A Collection of Awards to the Royal Flying Corps, Royal Naval Air Service and Royal Air Force

Date of Auction: 19th June 2013

Sold for £12,000

Estimate: £4,000 - £5,000

‘After tea Collett and I went back to town by train and had a talk about many things, for Collett was in the Camel Squadron on the same aerodrome and he used to come back shot to ribbons nearly every time he went out. One day he drove a German machine down to the ground behind the German lines, and then to make quite sure he fired at it on the ground until it burst into flames. Collett was always downing the Hun, whenever and wherever he could find him ...’

Flying Fury, by James McCudden, V.C., D.S.O., M.C., M.M., refers.

The outstanding Great War M.C. and Bar group of three awarded to Captain C. F. Collett, Special Reserve, attached Royal Flying Corps, the first New Zealander to gain ace status, a pioneering parachutist and a much admired test and display pilot: highly acclaimed by his peers - McCudden, V.C. among them - he was killed putting a captured Albatross Scout though its paces over the Firth of Forth in December 1917

Military Cross, G.V.R., with Second Award Bar, the reverse privately engraved, ‘Capt. Clive F. Collett, M.C., R.F.C., Aug. 1916’; British War and Victory Medals (Capt. C. F. Collett), extremely fine (3) £4000-5000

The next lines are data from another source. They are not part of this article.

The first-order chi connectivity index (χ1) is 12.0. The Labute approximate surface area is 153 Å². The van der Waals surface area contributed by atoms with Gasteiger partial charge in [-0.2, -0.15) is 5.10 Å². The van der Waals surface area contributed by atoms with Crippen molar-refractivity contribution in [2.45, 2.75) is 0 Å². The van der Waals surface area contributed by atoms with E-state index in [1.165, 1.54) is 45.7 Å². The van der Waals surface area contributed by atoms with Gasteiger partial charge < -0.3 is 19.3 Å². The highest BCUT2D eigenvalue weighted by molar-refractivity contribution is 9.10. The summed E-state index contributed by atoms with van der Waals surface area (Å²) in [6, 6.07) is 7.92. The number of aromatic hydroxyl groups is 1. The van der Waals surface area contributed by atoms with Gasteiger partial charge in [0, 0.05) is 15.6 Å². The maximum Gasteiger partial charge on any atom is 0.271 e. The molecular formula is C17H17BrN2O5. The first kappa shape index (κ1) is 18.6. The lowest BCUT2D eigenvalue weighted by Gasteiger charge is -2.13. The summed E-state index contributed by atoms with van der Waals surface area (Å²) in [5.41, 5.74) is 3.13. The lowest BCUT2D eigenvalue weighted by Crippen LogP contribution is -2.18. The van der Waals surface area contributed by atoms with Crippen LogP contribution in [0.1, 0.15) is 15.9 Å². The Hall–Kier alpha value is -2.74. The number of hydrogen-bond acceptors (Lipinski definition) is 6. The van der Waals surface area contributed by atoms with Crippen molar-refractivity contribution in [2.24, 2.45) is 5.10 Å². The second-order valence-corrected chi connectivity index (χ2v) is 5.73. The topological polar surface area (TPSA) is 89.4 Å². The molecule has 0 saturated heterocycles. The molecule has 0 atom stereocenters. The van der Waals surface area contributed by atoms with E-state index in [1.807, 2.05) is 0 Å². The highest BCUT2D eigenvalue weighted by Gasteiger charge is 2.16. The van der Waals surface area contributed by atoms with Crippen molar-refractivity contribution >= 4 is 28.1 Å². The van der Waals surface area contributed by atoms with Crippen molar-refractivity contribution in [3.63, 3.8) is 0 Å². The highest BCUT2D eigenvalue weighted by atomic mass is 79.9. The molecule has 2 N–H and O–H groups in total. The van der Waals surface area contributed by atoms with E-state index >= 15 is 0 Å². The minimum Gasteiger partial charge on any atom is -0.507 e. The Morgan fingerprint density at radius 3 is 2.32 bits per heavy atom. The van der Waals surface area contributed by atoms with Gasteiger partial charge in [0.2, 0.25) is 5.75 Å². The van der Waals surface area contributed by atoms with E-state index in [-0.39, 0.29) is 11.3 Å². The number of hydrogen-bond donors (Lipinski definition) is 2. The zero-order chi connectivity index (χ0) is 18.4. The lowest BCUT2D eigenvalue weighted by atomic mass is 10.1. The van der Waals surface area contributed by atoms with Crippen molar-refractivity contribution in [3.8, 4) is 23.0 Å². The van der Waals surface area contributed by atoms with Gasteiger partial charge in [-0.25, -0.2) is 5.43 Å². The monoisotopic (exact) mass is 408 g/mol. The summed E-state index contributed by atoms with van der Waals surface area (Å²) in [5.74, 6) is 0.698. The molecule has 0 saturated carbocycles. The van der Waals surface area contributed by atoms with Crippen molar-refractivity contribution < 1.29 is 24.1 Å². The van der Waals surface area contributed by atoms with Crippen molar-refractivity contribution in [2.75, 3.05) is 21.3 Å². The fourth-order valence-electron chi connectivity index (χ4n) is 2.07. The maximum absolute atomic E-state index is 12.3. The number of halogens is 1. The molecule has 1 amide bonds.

Footnote

M.C. London Gazette 9 January 1918. The original recommendation states:

‘For consistent and conspicuous gallantry and skill as a leader of offensive patrols during the period 29 July to 20 August 1917. He has on numerous occasions attacked large formations of enemy aircraft single-handed.

On 10 August 1917, he destroyed one enemy aeroplane which was seen to crash by the remainder of the formation; on 13 August, he shot down and destroyed one enemy aeroplane which was seen to crash; on 14 August, he attacked a hostile formation single-handed and destroyed one enemy aeroplane that was confirmed by No. 23 Squadron; and on 18 August Captain Collett shot down and destroyed one enemy aeroplane which was confirmed by A.A.

M.C.
London Gazette 9 January 1918. The original recommendation states:
‘For consistent and conspicuous gallantry and skill as a leader of offensive patrols during the period 29 July to 20 August 1917. He has on numerous occasions attacked large formations of enemy aircraft single-handed.

On 10 August 1917, he destroyed one enemy aeroplane which was seen to crash by the remainder of the formation; on 13 August, he shot down and destroyed one enemy aeroplane which was seen to crash; on 14 August, he attacked a hostile formation single-handed and destroyed one enemy aeroplane that was confirmed by No. 23 Squadron; and on 18 August Captain Collett shot down and destroyed one enemy aeroplane which was confirmed by A.A.

In addition to the above, Captain Collett has shot down two more enemy aeroplanes out of control. In every engagement Captain Collett’s gallantry and dash has been most marked. He has led his formation with great skill and has on several occasions extricated them from most difficult positions.

By his consistent gallantry and dash, combined with skill as a leader, Captain Collett has set a magnificent example.’

Bar to M.C. London Gazette 7 March 1918. The original recommendation states:
‘For conspicuous bravery in leading offensive patrols against enemy aircraft.